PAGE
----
Specific targeting of type I interferon activity to the tumor microenvironment or to dendritic cells as a novel, generic and safe cancer immunotherapy Anje Cauwels1, Sandra Van Lint1, Alexander Van Parys1, Franciane Paul2, Geneviève Garcin2, Stefaan De Koker1,5, Sarah Gerlo1, Yann Bordat2, Bart Vandekerckhove4, Gilles Uzé2 & Jan Tavernier1,3 1Cytokine Receptor Laboratory, VIB Medical Biotechnology Center & Ghent University, Gent, Belgium. 2CNRS UMR 5235, University Montpellier, Montpellier, France. 3Orionis Biosciences, Zwijnaarde-Gent, Belgium; and Watertown, Boston, USA. 4Department of Clinical Chemistry, Microbiology and Immunology, Ghent University, UZ Gent 5Present address: eTheRNA Immunotherapies, Belgium Since a couple of years, immunotherapy has been set forth as a fourth pillar for cancer treatment, next to surgery, chemotherapy and radiotherapy. Immunotherapeutics include checkpoint inhibition targeting antibodies, several T lymphocyte and Dendritic Cell (DC) based cellular therapies, and cytokines. Type I IFN has been approved for the treatment of several solid and blood cancers. However, best results are usually obtained with higher doses, and the many systemic toxic side effects of IFN thus are severely dose-limiting. To curtail cytokine toxicity, we developed AcTakines, Activated-by-Targeting Cytokines, improved (mutated, with reduced receptor affinity) immunocytokines fused to cell-specific targeting moieties. As a murine AcTaferon (type I IFN based AcTakine), we use hIFN2-Q124R, which breaches the strict cross-species barrier and is thus weakly active on mouse cells. Selective targeting is achieved by coupling the AcTaferon to single domain antibodies (sdAbs) recognizing cell-specific surface markers. Targeting AcTaferon with CD20 sdAb to CD20+ cells, such as B lymphocytes or A20 B cell lymphoma, restored full activity in vitro as well as in vivo. In vivo treatment of A20 or B16-CD20+ tumors with CD20-targeted AcTaferon drastically reduced tumor growth, similar to high dose wild-type mIFN immunocytokine. In sharp contrast to the latter, however, it did not cause any systemic toxicity (evaluated via body weight, temperature, and blood cell counts). The AcTaferon antitumor effect was lost in IFNAR1-deficient, Batf3-deficient or CD8-depleted animals, as well as in mice lacking IFNAR1 on CD11c+ cells, indicating involvement of conventional DC (cDC). Furthermore, selective targeting of AcTaferon to Clec9A+ XCR1+ cDC1 was sufficient to induce tumor stasis in both mouse melanoma and breast carcinoma models, as well as in a human lymphoma model in humanized mice. When combined with immunogenic chemotherapy, low-dose TNF, or immune checkpoint blockade, complete tumor regressions and long-lasting tumor immunity could be observed, still without adverse effects. Collectively, our findings thus indicate that tumor- or DC-targeted AcTaferons provide novel, highly efficient and safe cancer (immuno)therapies, synergizing with existing therapies to completely eradicate tumors, and capable of converting immunogenically “cold” tumors into “hot” tumors. In case of DC-targeting, there is no need for tumor-specific markers or ex vivo cell manipulations, in contrast to other currently used cellular therapies, and generic application is possible in a broad range of malignancies.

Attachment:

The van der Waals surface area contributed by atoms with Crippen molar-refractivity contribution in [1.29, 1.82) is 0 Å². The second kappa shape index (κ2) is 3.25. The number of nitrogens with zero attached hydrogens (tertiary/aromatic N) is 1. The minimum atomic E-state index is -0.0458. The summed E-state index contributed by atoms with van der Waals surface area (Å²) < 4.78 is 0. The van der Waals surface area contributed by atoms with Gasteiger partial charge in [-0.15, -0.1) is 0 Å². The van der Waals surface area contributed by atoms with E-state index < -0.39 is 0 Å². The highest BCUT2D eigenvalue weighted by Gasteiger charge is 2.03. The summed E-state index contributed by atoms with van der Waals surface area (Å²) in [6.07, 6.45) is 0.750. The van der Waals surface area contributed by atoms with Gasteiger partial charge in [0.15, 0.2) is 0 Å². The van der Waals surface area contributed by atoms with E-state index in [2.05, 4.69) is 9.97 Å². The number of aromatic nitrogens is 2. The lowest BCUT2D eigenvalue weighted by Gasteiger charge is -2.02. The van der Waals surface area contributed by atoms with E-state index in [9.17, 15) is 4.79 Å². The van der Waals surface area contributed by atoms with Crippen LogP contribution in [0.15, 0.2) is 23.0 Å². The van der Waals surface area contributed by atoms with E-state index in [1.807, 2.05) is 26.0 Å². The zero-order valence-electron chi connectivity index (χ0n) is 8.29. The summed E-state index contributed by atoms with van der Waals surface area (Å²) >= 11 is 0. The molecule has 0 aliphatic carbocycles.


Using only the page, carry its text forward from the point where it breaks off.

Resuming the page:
Prof. Jan Tavernier obtained his Ph.D. degree in 1984 on the cloning of interferon and interleukin genes. After an extended stay at Biogen and later at Roche, he returned in 1996 to Ghent University at the VIB Department of Medical Protein Research. He founded the Cytokine Receptor Laboratory that currently hosts over 30 researchers. His main areas of expertise are cytokine receptor activation and signal transduction, and the analysis of protein-protein interactions including interactome mapping, pathway walking and molecular description of inter-domain interactions (www.mappit.be). More recently, he is also developing the AcTakine concept: immunocytokines which are devoid of any systemic toxicity.Jan Tavernier published more than 250 refereed manuscripts, 20 of which are being cited over 100 times. He also holds 35 patent applications. He is Chair of the Department of Biochemistry at the Faculty of Medicine and Health Sciences and is Co-Director of the VIB Department of Medical Protein Research. He is a member of Royal Belgian Academy of Sciences and The Arts.